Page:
Jump to content
Gregory

Speaking of Plank Benders - homemade plank bending jig

Recommended Posts

I thought I would share my little idea for plank bending.

 

 

I'm not sure how original it is, but I have never seen one just like it..

 

 

Basically, it is half the bottom of a large tin can, attached to a base board.

 

post-3923-0-60834600-1486266367.jpg

 

I place the end of my wet plank into the slot  and use a clamp to adjust the amount

of bend ..  ( I soak in plain water for a few of minutes, depending on the type of wood )

 

 

post-3923-0-74731300-1486266508.jpg

 

 

I direct a hot blow dryer onto the jig for about two minutes.  This is usually enough to dry the wood.

This picture does not show the wood, but it is there when the dryer is on.

 

post-3923-0-07973400-1486266907.jpg

 

I wait at least 5 minutes before taking the wood out of the jig.  It needs to cool before the bend is fully set.

 

post-3923-0-45982800-1486267029.jpg

Edited by Gregory

Share this post


Link to post
Share on other sites

Is that softwood (pine?) or hardwood?  Softwoods often don't bend very well compared to hardwoods.  But I'm not sure that soaking is necessary.  I bend 150mm x 900mm x 2.5mm thick guitar sides dry, using a heating blank and form, at temps 250-350F.

 

Also, some people make a trough from a piece of rain gutter, and then fill it with a solution of Downey fabric softener in very hot water. This will make wood pliable.  It will stink for a while and raise the grain, but time and sanding will take care of those issues.

Edited by Bob Blarney

Share this post


Link to post
Share on other sites

That particular piece was fairly soft..  It's the stuff usually seen in kits for 1st/base planking ..

 

I watch for splitting as I bend it, and sometimes flipping it over, reduces that.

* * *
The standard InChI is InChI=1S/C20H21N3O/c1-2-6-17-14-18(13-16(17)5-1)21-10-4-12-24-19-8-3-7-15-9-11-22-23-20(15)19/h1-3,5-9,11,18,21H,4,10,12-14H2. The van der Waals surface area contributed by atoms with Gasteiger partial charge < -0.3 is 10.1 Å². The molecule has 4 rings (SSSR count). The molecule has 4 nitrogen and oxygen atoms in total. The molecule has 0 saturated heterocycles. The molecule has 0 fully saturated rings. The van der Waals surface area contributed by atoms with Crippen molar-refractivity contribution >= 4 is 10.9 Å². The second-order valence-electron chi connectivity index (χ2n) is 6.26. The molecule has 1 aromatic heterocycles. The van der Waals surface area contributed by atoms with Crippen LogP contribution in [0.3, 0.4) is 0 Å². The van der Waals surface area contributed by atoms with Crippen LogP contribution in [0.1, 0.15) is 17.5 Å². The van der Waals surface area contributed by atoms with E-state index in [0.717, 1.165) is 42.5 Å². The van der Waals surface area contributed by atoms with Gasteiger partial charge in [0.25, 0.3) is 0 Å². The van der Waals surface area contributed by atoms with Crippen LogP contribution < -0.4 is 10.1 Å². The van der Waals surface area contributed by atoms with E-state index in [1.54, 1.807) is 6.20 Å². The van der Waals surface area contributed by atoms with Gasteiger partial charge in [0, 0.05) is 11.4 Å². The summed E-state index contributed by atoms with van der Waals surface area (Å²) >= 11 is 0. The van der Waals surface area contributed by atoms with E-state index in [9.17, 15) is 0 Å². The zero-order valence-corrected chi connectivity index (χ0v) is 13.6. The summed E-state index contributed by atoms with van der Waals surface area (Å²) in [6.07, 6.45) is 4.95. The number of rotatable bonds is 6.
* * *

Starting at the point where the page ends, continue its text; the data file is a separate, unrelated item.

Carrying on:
I Have seen a lot of good ideas for making soakers, but have found I only have to soak about six inches or less.

The little blue topped container seen above, filled with water, is all I have ever used.  I can see using  boiling water might help.

I'll have to try that.

Edited by Gregory

Share this post


Link to post
Share on other sites

Oh, as a note, here are inexpensive lumber sources for hobbyists in the US: Walmart stocks 'square dowels' in the crafting aisle.  They appear to be nice clear 12" lengths of birch or maple in several cross-sectional sizes, and the price is right.   Also, a trip to the paint dept at the Lowes home center will show 36" x 1.5" x 0.25" yard sticks of clear white pine for $1.  It will be necessary to plane or sand off the ink printing, but then you'll have high quality straight-grained stock of ~ 3/16" thickness.

Share this post


Link to post
Share on other sites

Join the conversation

You can post now and register later. If you have an account, sign in now to post with your account.

Guest
Reply to this topic...

×   Pasted as rich text.   Paste as plain text instead

  Only 75 emoji are allowed.

×   Your link has been automatically embedded.   Display as a link instead

×   Your previous content has been restored.   Clear editor

×   You cannot paste images directly. Upload or insert images from URL.


  • Recently Browsing   0 members

    No registered users viewing this page.

About us

Modelshipworld - Advancing Ship Modeling through Research

SSL Secured

Your security is important for us so this Website is SSL-Secured

NRG Mailing Address

Nautical Research Guild
237 South Lincoln Street
Westmont IL, 60559-1917

About the NRG

If you enjoy building ship models that are historically accurate as well as beautiful, then The Nautical Research Guild (NRG) is just right for you.

The Guild is a non-profit educational organization whose mission is to “Advance Ship Modeling Through Research”. We provide support to our members in their efforts to raise the quality of their model ships.

The Nautical Research Guild has published our world-renowned quarterly magazine, The Nautical Research Journal, since 1955. The pages of the Journal are full of articles by accomplished ship modelers who show you how they create those exquisite details on their models, and by maritime historians who show you the correct details to build. The Journal is available in both print and digital editions. Go to the NRG web site (www.thenrg.org) to download a complimentary digital copy of the Journal. The NRG also publishes plan sets, books and compilations of back issues of the Journal and the former Ships in Scale and Model Ship Builder magazines.

Our Emblem

Modelshipworld - Advancing Ship Modeling through Research
×
×
  • Create New...